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CO Press x2: Writer’s 1st Rattler Sighting Proves Dangerous

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Posted by W von Papineäu on March 06, 2003 at 07:22:40:

ST. JOSEPH NEWS PRESS (Montana) 02 March 03 Writer’s 1st Rattler Sighting Proves Dangerous One (Brandon Routh)
It took me almost 10 years of playing in Missouri’s outdoors to see my first timber rattler, but that first sighting is one I won’t soon forget. Sixteen years later I can still see the snake and the events that followed as if they were yesterday.
A friend and I were driving around out in the country one late August afternoon, when my life changed. I had just looked over at my friend to say something when he said, “Wow, look at that snake in the road!” Looking up I couldn’t believe it — a timber rattler was stretched out sunning himself on the gravel road.
Before I go on, I should tell you snakes have fascinated me since I was old enough to know what they were. I slammed on the brakes and out of the truck I jumped before my friend knew what I was doing. He was a beauty, almost four or five feet long and as thick as my forearm, brownish yellow with black markings, and rattles going, saying back off.
I was so excited to see this great snake I didn’t think. Instead of grabbing a stick to pin his head down so I could catch him and study this beauty a little, I did something stupid. I had heard how fast these creatures were, but I would soon find out just how fast.
I thought I could put one hand in front of the snake to distract him and grab behind his head with the other hand. Wrong! The timber rattler struck the hand I was using to distract him with lightning speed — so fast that I never really saw the strike. It looked more like he flinched than struck me.
The bite didn’t hurt at all. I didn’t even really feel it. It felt more like something had just bumped my finger. Within less then a second, though, my finger was swollen the size of a 50 cent piece and a purple black color.
I drove to some relatives that lived nearby and told them what had happened. They called 911 and officers were dispatched to meet us at the city limits and escort us to the local hospital.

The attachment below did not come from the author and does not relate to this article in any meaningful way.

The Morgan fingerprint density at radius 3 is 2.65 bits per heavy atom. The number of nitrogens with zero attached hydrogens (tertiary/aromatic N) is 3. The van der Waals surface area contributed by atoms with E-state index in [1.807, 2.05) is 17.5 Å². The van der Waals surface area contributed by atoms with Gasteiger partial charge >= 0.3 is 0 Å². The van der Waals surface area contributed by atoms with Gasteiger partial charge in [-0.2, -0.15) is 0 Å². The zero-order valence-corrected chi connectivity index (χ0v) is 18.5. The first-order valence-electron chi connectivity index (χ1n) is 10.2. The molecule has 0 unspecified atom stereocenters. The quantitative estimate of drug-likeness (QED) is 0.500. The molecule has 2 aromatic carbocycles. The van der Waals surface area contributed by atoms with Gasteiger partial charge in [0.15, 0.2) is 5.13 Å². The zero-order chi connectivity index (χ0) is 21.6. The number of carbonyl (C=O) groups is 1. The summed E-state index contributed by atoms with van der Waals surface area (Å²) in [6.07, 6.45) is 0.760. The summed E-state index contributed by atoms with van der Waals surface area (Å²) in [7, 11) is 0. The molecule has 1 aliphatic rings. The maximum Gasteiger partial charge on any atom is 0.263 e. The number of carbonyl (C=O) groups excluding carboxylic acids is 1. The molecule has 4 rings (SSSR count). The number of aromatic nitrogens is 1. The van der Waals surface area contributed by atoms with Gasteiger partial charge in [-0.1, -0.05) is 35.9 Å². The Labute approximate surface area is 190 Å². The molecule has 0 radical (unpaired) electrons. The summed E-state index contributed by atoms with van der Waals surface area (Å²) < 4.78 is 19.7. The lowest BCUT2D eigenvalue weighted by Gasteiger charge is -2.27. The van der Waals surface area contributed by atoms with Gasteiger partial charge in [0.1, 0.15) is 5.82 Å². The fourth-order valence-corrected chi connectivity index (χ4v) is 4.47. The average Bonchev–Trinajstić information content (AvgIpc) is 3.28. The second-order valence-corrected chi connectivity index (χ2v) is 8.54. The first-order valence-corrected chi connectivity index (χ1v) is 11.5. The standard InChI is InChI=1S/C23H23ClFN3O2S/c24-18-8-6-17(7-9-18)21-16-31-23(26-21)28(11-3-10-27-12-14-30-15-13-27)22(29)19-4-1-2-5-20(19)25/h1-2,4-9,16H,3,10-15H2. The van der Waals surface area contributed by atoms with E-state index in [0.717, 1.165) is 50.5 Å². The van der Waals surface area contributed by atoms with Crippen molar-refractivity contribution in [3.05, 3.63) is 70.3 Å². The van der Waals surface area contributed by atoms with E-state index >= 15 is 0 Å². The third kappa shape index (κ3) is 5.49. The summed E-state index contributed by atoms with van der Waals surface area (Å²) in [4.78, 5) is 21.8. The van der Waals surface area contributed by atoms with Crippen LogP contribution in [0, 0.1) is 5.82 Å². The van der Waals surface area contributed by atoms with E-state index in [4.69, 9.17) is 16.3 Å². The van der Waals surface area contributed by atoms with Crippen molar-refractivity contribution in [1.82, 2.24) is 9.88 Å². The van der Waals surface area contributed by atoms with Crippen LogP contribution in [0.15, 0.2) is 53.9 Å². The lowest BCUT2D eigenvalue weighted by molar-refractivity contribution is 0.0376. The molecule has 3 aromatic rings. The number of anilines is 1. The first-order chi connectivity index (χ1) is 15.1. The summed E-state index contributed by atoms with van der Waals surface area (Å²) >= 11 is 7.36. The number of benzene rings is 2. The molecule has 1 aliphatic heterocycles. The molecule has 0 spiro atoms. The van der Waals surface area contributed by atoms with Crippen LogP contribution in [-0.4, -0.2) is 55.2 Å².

I was never in real pain. It was more like being in a dream world. On the way to the hospital I held my wrist tightly to keep the venom from traveling too far. I kept going in and out of consciousness and I could feel my heart thumping deep in my chest.
At the hospital, the ER team went to work and saved my life. I spent five days in the hospital after the anti-venom treatment. My left arm and the left side of my body swelled up to almost twice its normal size and the venom killed most of the flesh around the upper half of the finger.
When all that happened I weighed around 160 pounds. Within a couple months my body weight had dropped to 125 pounds. I still have very limited use of my left index finger, even after three operations and months of physical rehabilitation.
I have been asked several times since if I hate snakes now. The answer is no. It was my fault — not the snake’s. For the first couple years after I was nervous about snakes, but even that passed with time.
I participated in a herpetological survey at Squaw Creek a couple of years ago. When we found a Massasauga rattlesnake, looking at it and watching it, I found myself as intrigued by the snake as ever before.

ST. JOSEPH NEWS PRESS (Montana) 02 March 03 Snakes strike fear unnecessarily (Brandon Routh)
If you were to say the word snake around most people in Missouri, you would get reactions ranging from fear and hatred to intrigue. The fear and hatred most often come from misunderstanding this creature.
Most folks grow up being taught either by movies or other people that snakes are bad or something to fear. In truth, snakes are as shy and gentle as creatures come. When faced with opposition snakes would rather go their own way.